Moreover, Starlink was the only satellite internet provider in the United States with fixed-broadband-like latency figures, and median download speeds fast enough to handle most of the needs of modern online life at 97.23 Mbps during Q2 2021 (up from 65.72 Mbps in Q1 2021).
Starlink’s median download speeds in the U.S. are starting to rival those of fixed-line broadband networks, according to Ookla’s latest round of Speedtest data.
While Starlink’s U.S. download speeds are “fast enough to handle most of the needs of modern online life,” they do trail the 115.22 Mbit/s median download speed for all U.S. fixed broadband providers, Ookla explained in its report.
In some areas, Starlink’s U.S. download median speed has surpassed those of fixed wireline network providers.
In its analysis of the Ookla data, PCMag (Ookla and PCMag are both owned by Ziff Davis) notes that Starlink’s median download speed in Morgan County, Alabama, reached 168 Mbit/s. Starlink’s slowest median download speed for the U.S. in the quarter, at 64.5 Mbit/s, appeared in Madison County, Indiana.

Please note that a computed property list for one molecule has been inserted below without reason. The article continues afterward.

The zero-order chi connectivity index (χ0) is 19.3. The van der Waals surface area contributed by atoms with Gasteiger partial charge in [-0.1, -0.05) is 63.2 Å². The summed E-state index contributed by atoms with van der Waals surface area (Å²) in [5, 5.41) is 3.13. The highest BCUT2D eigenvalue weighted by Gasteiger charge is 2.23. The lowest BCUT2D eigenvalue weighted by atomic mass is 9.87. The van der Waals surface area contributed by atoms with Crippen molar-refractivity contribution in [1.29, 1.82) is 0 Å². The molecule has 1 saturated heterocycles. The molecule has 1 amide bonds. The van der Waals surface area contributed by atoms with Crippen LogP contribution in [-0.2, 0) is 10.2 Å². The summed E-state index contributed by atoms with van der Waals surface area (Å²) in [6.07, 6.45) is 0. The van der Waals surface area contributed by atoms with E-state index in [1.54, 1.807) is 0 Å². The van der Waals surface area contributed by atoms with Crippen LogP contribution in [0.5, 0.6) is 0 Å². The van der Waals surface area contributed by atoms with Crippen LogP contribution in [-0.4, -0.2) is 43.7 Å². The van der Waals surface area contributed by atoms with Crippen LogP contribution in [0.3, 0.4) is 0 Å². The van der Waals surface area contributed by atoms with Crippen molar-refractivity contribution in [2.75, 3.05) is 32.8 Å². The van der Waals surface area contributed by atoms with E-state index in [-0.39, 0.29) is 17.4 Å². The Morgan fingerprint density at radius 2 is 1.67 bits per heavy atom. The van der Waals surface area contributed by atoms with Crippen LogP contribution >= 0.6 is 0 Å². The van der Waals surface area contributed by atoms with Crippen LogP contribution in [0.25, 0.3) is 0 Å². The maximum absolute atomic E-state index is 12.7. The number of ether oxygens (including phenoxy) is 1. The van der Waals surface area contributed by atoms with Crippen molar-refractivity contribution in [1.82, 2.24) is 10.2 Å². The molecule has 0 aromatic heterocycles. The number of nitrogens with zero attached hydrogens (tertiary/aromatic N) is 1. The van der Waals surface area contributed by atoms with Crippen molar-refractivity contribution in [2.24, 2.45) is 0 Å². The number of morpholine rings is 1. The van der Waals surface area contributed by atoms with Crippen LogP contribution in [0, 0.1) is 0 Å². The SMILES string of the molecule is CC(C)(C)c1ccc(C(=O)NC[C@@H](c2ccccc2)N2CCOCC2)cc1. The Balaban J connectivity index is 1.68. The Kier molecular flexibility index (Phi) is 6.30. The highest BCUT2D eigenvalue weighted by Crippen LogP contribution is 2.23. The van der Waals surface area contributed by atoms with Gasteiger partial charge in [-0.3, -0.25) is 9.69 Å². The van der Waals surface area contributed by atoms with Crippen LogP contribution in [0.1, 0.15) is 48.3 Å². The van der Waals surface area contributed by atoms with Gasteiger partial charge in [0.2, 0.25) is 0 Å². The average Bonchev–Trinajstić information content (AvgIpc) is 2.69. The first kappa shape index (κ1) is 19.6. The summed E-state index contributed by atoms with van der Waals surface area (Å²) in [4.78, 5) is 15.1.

There’s only a slight difference between Starlink and broadband wireline networks in the upstream direction. Ookla said Starlink’s median upload speed for Q1 2021 was 13.89 Mbit/s, compared to a median upload speed of 17.18 Mbit/s among U.S. fixed wireline broadband networks. Meanwhile, both Viasat and HughesNet trailed with median upload speeds of 3.38 Mbit/s and 2.43 Mbit/s, respectively.
Starlink’s growing network of low-Earth orbit (LEO) satellites continued to deliver relatively low latencies, important for apps such as online gaming and videoconferencing, when compared to geosynchronous (GEO) systems. Ookla said Starlink’s median latency in Q1 2021 was 45 milliseconds. While that was well behind the 14 milliseconds of latency found on fixed-line networks, it was considerably better than the median latency for Viasat (630 milliseconds) and HughesNet (724 milliseconds).